December 21st has acquired an increasing aura of ominous significance for my family and me. In 1988 Pan Am 103 was blown from the skies by now-convicted Libyan terrorists, falling to earth in Lockerbie, Scotland and taking with it the lives of 259 people on board the plane and 11 on the ground. One of those lives on the plane was my brother, returning from a semester overseas in London during his time at Syracuse University.
Annually on this date I have been reprinting my first post from the start of this blog, which I dedicated to my brother. The plane disappeared from the radar screen at 7:03 PM GMT, the moment when all those lives, my brother's included, were tragically ended. The post is timed here at 7:03 PM EST, the time when I arrived home from my residency training to discover the awful truth. In 2005 the pain of this shortest day of the year in the northern hemisphere became that much greater, when my father was taken from our family suddenly. The irony - or possibly the design - of the two dying on the same date has not escaped our notice. This post now contains the original first post, from September 2004 and the material I wrote about my father when, after his death, I returned to this blog.
The original first post:
My Reason for Being
There are a lot of ways this weblog could begin. I think the best is with a brief history and explanation. You see, I lost a wonderful younger brother in the bombing of Pan Am Flight 103 over Lockerbie, Scotland. I miss him every day; he would be 38 now. I recall thinking back then that the attack constituted an act of war. I couldn't believe that there wasn't the moral clarity and certitude of purpose on the part of our government to prosecute a war against those who had attacked us. That lack of moral clarity persisted through the Desert Storm war, leaving Saddam in power, through the first bombing on the World Trade Center, through the embassy bombings, the USS Cole attack, etc., etc., etc. With the devastation of the attack on 9-11 finally, at long last, all Americans would see that we may not have thought ourselves at war, but an enemy was at war with us. The same America that fought World Wars I & II would surely unite to fight against an enemy that attacked us on our home soil - but I was wrong.
Even before the first strikes in Afghanistan many, particularly in the media, were questioning the action, opining that we would find ourselves in a quagmire. With the attacks in Iraq the same voices were heard. Now, as Iraq struggles to find a footing for democracy many who in the 1990's thought Saddam needed to be ousted and, if necessary, preemptive action taken have changed their mind, simply because it's not their guy doing the ousting.
President Bush is doing exactly what needs to be done - aggressively prosecuting the GWOT. The critics note that terrorists are flocking to Iraq to fight against Iraqi and US soldiers - to which I answer "Good. Get more of them together, rather than chasing them to the ends of the earth." To those who think Iraq is not part of the GWOT and that we should have left Saddam in power I ask, do you really think the world would be a better place with Saddam still in power?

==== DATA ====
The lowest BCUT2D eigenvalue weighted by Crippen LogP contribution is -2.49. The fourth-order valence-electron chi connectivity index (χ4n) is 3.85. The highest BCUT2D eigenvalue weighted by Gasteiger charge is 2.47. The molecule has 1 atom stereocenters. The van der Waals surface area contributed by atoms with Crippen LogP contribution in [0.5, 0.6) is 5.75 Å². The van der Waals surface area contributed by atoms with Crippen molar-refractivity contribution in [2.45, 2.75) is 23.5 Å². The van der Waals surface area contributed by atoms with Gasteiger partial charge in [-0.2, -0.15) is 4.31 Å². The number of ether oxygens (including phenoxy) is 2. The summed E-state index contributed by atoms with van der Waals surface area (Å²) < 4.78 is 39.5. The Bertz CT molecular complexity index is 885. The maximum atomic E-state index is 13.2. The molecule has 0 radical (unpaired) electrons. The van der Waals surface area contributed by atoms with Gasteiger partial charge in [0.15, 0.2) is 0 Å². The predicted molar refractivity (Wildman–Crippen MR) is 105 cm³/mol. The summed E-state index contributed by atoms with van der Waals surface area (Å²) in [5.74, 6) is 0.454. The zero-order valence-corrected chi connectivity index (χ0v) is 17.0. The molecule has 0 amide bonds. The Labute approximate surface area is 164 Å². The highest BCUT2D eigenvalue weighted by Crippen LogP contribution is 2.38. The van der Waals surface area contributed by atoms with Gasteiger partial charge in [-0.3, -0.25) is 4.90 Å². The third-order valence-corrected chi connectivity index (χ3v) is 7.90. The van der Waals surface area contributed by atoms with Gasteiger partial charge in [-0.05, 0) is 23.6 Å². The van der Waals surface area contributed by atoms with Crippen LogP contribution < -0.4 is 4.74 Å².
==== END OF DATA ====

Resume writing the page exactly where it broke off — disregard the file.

This is the history that has influenced me. As Senator Zell Miller said at the beginning of his speech at the Republican National Convention [link]:
Since I last stood in this spot, a whole new generation of the Miller Family has been born: Four great grandchildren. Along with all the other members of our close-knit family -- they are my and Shirley's most precious possessions. And I know that's how you feel about your family also. Like you, I think of their future, the promises and the perils they will face. Like you, I believe that the next four years will determine what kind of world they will grow up in. And like you, I ask which leader is it today that has the vision, the willpower and, yes, the backbone to best protect my family? The clear answer to that question has placed me in this hall with you tonight. For my family is more important than my party. There is but one man to whom I am willing to entrust their future and that man's name is George Bush.
My family, and in fact all Americans, are too important to me. This blog will stray onto lesser topics regularly, my passions and interests. But it will likely always return to this vital effort.
Posted by Giacomo on 28 September 2004
From my return post of December 29, 2005:
Lastly, I'd like to write briefly about my dad, who passed away eight days ago, on a professional level. He was a remarkable physician, a cancer specialist in a way that really no cancer specialists are anymore. He performed all manner of cancer surgery, soup to nuts, including the plastic reconstruction of any deformity created. He guided the radiation therapy and chemotherapy for his patients. He read their MRIs and CTs himself. He looked at their pathology slides. This was one-stop shopping cancer care, something that you need six or seven different doctors to provide now. You might think that each of those six or seven physicians would be more highly informed in their particular area to optimize their portion of the care. You would be wrong. And you'd have to coordinate six or seven different physician offices to get anything done.
He retired four years ago, and had to be dragged kicking and screaming from his practice. When he left, he spent the next two years staying in contact with his patients, and working with each of them to be sure they had the best follow-up care he could arrange. That's something you don't see either.
I won't be writing here on a personal level. That's something I did for his burial two days ago. We miss you, Dad. We all miss you very much.
If anyone is interested, here is the link to his obituary.